Activity

  • John Walker posted an update in the group Group logo of UpdatesUpdates 1 month, 1 week ago

    2019 May 10

    Committed the WordPress 5.2 update (Build 299) and published
    Builds 298 and 299 to GitHub.
    
    When I checked in Build 299 to GitHub, it reported:
        remote: GitHub found 1 vulnerability on
            Fourmilab/ratburger.org's default branch (1 high).
    The URL they give you to view the alert does not work unless
    you're logged in to your GitHub account.  Tracking it down, this
    is the vulnerability detected:
        .https://github.com/Fourmilab/ratburger.org/network/alert/wp-content/themes/twentynineteen/package-lock.json/tar/open
    which turns out to be in a file belonging to the
    "twentynineteen" theme which we don't use.  The specific
    vulnerability is that in the list of dependencies for the theme
    they allow a version of NodeJS tar which has a remote file
    overwrite vulnerability.
    
    Well, after two attempts to patch the tar version in the file:
        wp-content/themes/twentynineteen/package-lock.json
    (Builds 300 and 301), I just added the pile of crap to
    ~/.gitignore.  That did it (Build 302).
    
    Restored the original version of:
        wp-content/themes/twentynineteen/package-lock.json
    backing out my earlier futile changes to patch the tar problem.
    Even though the file is in .gitignore, Git marked it as a change
    and wanted me to commit it (Build 303).  I published the change
    on GitHub.
    
    After two hours of wasted time, enormous frustration, and Builds
    304 through 306, all in vain, I finally figured out that adding
    a file to .gitignore isn't sufficient to keep Git from looking
    at it, and GitHub gigging it for a vulnerability.  After adding
    the file to .gitignore, you have to remove it from Git tracking
    with:
        git rm -r --cached wp-content/themes/twentynineteen/package-lock.json
    Note that this does not delete the local file; it just purges it
    from the Git repository.  It will now show up as a "deleted"
    item in "git status".  When you then commit the change (Build
    307), it will be gone from the local repository.  You can then
    "git sync" to publish on GitHub and the alert will go away.
    
    Now, I could finally restore the original:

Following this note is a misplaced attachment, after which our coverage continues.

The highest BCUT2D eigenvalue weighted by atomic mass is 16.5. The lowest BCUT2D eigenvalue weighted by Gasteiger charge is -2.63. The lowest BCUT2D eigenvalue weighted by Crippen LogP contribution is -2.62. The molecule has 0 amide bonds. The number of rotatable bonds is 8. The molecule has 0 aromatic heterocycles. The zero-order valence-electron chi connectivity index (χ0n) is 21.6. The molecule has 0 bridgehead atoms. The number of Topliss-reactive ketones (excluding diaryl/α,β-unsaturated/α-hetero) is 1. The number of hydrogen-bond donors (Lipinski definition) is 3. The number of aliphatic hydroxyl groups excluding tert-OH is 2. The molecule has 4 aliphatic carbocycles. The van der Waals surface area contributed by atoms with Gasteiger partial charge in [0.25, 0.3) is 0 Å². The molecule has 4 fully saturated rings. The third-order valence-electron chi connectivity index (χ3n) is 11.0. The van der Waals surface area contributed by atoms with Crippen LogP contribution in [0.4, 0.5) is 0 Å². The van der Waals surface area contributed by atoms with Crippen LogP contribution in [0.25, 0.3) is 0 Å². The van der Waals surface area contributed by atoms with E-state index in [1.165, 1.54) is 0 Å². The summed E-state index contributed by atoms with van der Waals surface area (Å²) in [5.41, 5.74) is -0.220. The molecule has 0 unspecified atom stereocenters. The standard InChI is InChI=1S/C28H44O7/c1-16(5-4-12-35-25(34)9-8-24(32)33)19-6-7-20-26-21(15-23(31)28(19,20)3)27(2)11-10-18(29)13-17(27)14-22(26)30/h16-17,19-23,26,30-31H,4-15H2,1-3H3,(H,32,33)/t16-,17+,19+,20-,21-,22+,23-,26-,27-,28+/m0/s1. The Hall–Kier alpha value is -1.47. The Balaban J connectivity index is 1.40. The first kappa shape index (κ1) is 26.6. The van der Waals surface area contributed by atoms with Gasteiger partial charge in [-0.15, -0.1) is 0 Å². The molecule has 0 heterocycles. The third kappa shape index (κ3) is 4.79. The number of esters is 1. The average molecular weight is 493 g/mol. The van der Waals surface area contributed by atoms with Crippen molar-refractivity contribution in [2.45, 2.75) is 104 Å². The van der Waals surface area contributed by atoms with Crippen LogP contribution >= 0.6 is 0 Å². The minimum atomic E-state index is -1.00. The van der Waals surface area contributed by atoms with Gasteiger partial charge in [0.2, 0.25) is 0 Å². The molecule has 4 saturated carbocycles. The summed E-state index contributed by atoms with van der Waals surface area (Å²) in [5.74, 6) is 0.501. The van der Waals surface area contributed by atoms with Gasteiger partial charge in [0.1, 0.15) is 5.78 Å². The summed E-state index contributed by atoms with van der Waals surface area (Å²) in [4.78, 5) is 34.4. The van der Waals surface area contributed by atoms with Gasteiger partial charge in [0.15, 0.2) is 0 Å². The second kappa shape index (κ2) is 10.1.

wp-content/themes/twentynineteen/package-lock.json
    from the 5.2 distribution, replacing the version I futilely
    tried to hack to make the alert go away.  Since the theme isn't
    used, there's no functional reason to do this, but restoring the
    stock file will eliminate confusion as to where the changes came
    from when we next install an update to WordPress.  Since the
    file has now been removed from the repository and added to
    .gitignore, the change was not tracked by Git and generated no
    Build number.
    
    From this experience, it appears the Microsoftisation of GitHub
    is well underway.
    
    Updated the repository mirror on Juno through Build 307.
    
    Updated the Subscribe to Comments Reloaded plug-in to version
    190510.  This is a minor update which adds a new option to allow
    subscriptions on regular posts but not Pages and custom post
    types.  I left this at the default, which allows subscriptions
    on all kinds of what WordPress considers "posts", which is how
    it behaved before.  They also increased the compatibility claim
    up to 5.2.  We have no local code in this plug-in.  I looked at
    the configuration page and everything looks all right.  sThe
    Manage subscriptions page also looks as it should be. This is
    probably all right, but I'll let it run a few hours before
    committing the changes.
    
    Stopped the Ratburger Test instance.  We're done with
    pre-release testing of WordPress 5.2 and the production server
    has already begun to diverge from the state of this system, so
    there's no reason to keep it running and pay the CPU costs it
    incurs.  I'll detach and delete its /server volume in a day or
    two to economise on storage fees.
    
    Several hours later, there have been no apparent problems with
    the Subscribe to Comments Reloaded plug-in update so I committed
    the changes (Build 308) and published them on GitHub.